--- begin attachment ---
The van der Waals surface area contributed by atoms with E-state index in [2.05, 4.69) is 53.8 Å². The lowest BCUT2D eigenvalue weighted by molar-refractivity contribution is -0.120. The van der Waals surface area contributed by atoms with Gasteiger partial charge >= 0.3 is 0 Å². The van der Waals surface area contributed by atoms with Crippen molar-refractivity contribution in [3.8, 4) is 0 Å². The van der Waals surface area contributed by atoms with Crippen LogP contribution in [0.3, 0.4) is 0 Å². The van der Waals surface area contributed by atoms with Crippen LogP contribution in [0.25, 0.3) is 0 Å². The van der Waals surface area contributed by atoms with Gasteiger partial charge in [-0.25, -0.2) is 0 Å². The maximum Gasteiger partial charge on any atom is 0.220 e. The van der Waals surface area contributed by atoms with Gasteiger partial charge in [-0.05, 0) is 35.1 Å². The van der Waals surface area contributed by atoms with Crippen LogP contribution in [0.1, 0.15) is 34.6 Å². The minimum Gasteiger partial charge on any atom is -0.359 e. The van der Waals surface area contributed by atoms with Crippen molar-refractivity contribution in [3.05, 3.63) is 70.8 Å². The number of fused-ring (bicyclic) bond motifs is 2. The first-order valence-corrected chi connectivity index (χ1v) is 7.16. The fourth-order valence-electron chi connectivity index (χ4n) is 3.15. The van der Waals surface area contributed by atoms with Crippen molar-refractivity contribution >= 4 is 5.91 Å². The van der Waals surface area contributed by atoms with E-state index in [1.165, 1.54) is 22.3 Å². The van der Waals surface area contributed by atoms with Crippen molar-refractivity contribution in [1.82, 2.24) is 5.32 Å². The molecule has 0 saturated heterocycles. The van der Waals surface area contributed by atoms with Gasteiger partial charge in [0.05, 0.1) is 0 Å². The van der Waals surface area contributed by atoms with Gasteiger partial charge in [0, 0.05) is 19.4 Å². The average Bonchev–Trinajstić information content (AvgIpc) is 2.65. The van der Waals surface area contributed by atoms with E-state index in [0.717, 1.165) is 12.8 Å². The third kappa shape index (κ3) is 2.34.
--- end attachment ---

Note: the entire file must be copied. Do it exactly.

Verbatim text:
The van der Waals surface area contributed by atoms with E-state index in [2.05, 4.69) is 53.8 Å². The lowest BCUT2D eigenvalue weighted by molar-refractivity contribution is -0.120. The van der Waals surface area contributed by atoms with Gasteiger partial charge >= 0.3 is 0 Å². The van der Waals surface area contributed by atoms with Crippen molar-refractivity contribution in [3.8, 4) is 0 Å². The van der Waals surface area contributed by atoms with Crippen LogP contribution in [0.3, 0.4) is 0 Å². The van der Waals surface area contributed by atoms with Crippen LogP contribution in [0.25, 0.3) is 0 Å². The van der Waals surface area contributed by atoms with Gasteiger partial charge in [-0.25, -0.2) is 0 Å². The maximum Gasteiger partial charge on any atom is 0.220 e. The van der Waals surface area contributed by atoms with Gasteiger partial charge in [-0.05, 0) is 35.1 Å². The van der Waals surface area contributed by atoms with Crippen LogP contribution in [0.1, 0.15) is 34.6 Å². The minimum Gasteiger partial charge on any atom is -0.359 e. The van der Waals surface area contributed by atoms with Crippen molar-refractivity contribution in [3.05, 3.63) is 70.8 Å². The number of fused-ring (bicyclic) bond motifs is 2. The first-order valence-corrected chi connectivity index (χ1v) is 7.16. The fourth-order valence-electron chi connectivity index (χ4n) is 3.15. The van der Waals surface area contributed by atoms with Crippen molar-refractivity contribution >= 4 is 5.91 Å². The van der Waals surface area contributed by atoms with E-state index in [1.165, 1.54) is 22.3 Å². The van der Waals surface area contributed by atoms with Crippen molar-refractivity contribution in [1.82, 2.24) is 5.32 Å². The molecule has 0 saturated heterocycles. The van der Waals surface area contributed by atoms with Gasteiger partial charge in [0.05, 0.1) is 0 Å². The van der Waals surface area contributed by atoms with Gasteiger partial charge in [0, 0.05) is 19.4 Å². The average Bonchev–Trinajstić information content (AvgIpc) is 2.65. The van der Waals surface area contributed by atoms with E-state index in [0.717, 1.165) is 12.8 Å². The third kappa shape index (κ3) is 2.34.